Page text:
As Hitler and Mussolini prepared to storm Europe, fascism began to generate interest in the United States. In Sinclair Lewis' 1935 novel, It Can't Happen Here, an American president uses an economic crisis as a pretense to take over the media, imprison dissenters, and build his own private army (the Minute Men) into an indomitable force.
Fascism's appeal in America wasn't entirely fictional. In the 1930s, the U.S., Italy, and Germany all ratcheted up central authority during and after the Great Depression. In 1933, before Mussolini invaded Ethiopia, President Franklin D. Roosevelt reported that he was "much interested and deeply impressed by what [Mussolini] has accomplished." While Hitler and Il Duce ultimately used their might to achieve heinous ends, America reaped the New Deal's benefits without becoming a police state. Roosevelt did have authoritarian ambitions, but there were always checks to his power—the Supreme Court struck down portions of the New Deal, and Congress blunted the president's scheme to pack the high court.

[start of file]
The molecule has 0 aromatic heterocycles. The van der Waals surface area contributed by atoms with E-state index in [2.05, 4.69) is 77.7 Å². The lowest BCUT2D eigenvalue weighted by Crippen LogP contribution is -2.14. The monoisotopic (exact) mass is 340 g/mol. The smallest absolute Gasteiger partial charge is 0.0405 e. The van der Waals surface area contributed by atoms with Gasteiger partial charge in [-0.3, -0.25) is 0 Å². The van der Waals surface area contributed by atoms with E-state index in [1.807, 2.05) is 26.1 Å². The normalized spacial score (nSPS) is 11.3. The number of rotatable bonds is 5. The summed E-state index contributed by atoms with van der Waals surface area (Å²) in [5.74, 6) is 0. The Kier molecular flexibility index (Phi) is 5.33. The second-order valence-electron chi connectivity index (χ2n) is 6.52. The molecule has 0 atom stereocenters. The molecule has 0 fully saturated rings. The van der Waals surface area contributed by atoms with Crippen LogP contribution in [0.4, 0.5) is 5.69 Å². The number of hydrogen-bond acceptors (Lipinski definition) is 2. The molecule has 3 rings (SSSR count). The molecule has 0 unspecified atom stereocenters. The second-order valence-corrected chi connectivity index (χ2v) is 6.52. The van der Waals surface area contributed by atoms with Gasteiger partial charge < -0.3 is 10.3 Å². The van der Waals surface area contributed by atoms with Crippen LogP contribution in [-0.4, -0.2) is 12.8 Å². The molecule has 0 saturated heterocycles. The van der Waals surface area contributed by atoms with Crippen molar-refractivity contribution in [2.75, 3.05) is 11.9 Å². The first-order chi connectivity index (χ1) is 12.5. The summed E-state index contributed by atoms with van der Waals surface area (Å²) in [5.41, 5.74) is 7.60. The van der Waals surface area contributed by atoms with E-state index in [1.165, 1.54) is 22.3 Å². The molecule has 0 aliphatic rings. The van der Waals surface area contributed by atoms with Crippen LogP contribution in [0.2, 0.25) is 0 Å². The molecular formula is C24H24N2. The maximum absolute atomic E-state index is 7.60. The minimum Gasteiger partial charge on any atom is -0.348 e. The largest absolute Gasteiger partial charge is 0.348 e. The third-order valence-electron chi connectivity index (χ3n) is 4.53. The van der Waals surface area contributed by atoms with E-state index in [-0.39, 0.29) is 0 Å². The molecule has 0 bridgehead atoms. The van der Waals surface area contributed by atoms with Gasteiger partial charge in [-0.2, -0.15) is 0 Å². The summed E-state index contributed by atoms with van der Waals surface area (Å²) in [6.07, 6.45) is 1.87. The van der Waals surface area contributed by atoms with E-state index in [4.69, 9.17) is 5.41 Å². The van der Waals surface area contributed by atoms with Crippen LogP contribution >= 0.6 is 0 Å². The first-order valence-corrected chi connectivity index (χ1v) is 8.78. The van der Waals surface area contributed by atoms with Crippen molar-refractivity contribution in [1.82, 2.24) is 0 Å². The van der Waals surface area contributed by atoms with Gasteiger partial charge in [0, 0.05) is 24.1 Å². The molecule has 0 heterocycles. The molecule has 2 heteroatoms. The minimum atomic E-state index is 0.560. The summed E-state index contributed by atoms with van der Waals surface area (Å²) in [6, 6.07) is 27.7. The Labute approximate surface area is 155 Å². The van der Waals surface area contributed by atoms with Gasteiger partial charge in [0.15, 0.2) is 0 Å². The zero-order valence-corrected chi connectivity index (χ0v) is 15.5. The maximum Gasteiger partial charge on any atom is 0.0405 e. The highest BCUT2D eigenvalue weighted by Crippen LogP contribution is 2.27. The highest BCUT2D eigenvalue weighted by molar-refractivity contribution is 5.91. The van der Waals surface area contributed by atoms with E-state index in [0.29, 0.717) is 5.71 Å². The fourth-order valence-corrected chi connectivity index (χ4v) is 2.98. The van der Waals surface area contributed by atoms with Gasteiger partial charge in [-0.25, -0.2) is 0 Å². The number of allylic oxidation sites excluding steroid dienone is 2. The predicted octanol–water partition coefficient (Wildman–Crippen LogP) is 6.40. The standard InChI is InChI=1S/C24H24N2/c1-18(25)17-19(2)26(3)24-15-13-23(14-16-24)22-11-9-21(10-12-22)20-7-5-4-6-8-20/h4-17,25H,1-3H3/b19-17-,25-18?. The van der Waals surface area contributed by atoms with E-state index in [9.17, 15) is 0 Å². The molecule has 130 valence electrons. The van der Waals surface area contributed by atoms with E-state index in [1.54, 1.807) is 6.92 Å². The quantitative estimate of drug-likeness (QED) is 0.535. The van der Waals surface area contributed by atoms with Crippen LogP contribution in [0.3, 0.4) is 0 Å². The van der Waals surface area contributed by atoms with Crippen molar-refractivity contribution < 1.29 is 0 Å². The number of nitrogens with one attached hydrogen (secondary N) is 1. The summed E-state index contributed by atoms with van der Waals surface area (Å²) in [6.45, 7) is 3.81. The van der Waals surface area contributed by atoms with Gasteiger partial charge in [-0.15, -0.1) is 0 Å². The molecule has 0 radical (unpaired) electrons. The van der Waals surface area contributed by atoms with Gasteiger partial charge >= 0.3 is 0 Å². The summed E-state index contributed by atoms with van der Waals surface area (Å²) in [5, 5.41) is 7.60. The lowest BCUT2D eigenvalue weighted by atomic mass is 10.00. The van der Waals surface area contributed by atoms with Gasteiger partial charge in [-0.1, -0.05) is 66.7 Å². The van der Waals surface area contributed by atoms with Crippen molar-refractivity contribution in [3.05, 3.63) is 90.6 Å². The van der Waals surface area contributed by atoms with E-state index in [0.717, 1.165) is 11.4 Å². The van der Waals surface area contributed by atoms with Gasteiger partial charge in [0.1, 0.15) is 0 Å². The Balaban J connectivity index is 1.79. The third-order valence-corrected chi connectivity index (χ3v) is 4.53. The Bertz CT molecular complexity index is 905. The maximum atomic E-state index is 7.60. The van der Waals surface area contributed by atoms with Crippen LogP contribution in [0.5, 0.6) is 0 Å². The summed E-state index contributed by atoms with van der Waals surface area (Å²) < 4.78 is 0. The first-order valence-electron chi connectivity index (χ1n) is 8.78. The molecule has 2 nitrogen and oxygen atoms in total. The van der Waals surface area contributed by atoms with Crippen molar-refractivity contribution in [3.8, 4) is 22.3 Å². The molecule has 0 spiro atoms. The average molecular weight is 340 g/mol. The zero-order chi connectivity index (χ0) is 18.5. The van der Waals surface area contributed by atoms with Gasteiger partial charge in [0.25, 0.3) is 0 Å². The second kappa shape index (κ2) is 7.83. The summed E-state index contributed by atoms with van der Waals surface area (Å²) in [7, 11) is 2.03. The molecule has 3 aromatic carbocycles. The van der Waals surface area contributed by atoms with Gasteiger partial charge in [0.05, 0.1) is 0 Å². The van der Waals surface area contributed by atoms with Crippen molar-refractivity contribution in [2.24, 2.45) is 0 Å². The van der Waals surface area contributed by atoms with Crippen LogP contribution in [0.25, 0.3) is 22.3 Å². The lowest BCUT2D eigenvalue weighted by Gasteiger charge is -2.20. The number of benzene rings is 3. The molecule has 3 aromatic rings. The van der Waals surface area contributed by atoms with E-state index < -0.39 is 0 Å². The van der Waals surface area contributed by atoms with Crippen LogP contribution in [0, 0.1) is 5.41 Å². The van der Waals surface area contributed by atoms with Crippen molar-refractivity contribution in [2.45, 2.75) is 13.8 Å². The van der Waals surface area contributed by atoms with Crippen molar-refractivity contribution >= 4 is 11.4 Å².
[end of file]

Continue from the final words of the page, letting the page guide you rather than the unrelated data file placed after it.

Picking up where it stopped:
In the end, FDR's despotic streak probably helped stave off fascism's rise. Even after the horrors of Europe's dictatorships were widely known, the Rev. Charles Coughlin —a Roman Catholic priest with a radio audience estimated to be in the tens of millions—lavished Mussolini and Hitler with praise and preached about a cabal of Jewish bankers. Once Father Coughlin (an early advocate of the New Deal) started railing against FDR's policies, the president pushed him off the air. America's victory over World War II's evil empires finally vanquished the appeal of fascism here, at least for a long while: The United States had cemented its self-image as the protector of the free world.
On Wednesday, I talked about the possibility of the U.S. losing its identity by breaking apart. Today, I'll look at how the U.S. could shed its democratic principles, transforming from the land of the free into a dictatorship.
There are as many scenarios for a totalitarian America as there are paranoiacs. We could become corporate slaves, cannon fodder for a mercenary army, or the pawns of a tech-savvy surveillance state. In American Fascists: The Christian Right and the War on America, Chris Hedges argues that today's religious conservatives are akin to the European fascists of the 1920s and 1930s. If you're on the lookout for lefty totalitarians, there are those who contend that environmentalists also have the stench of totalitarianism.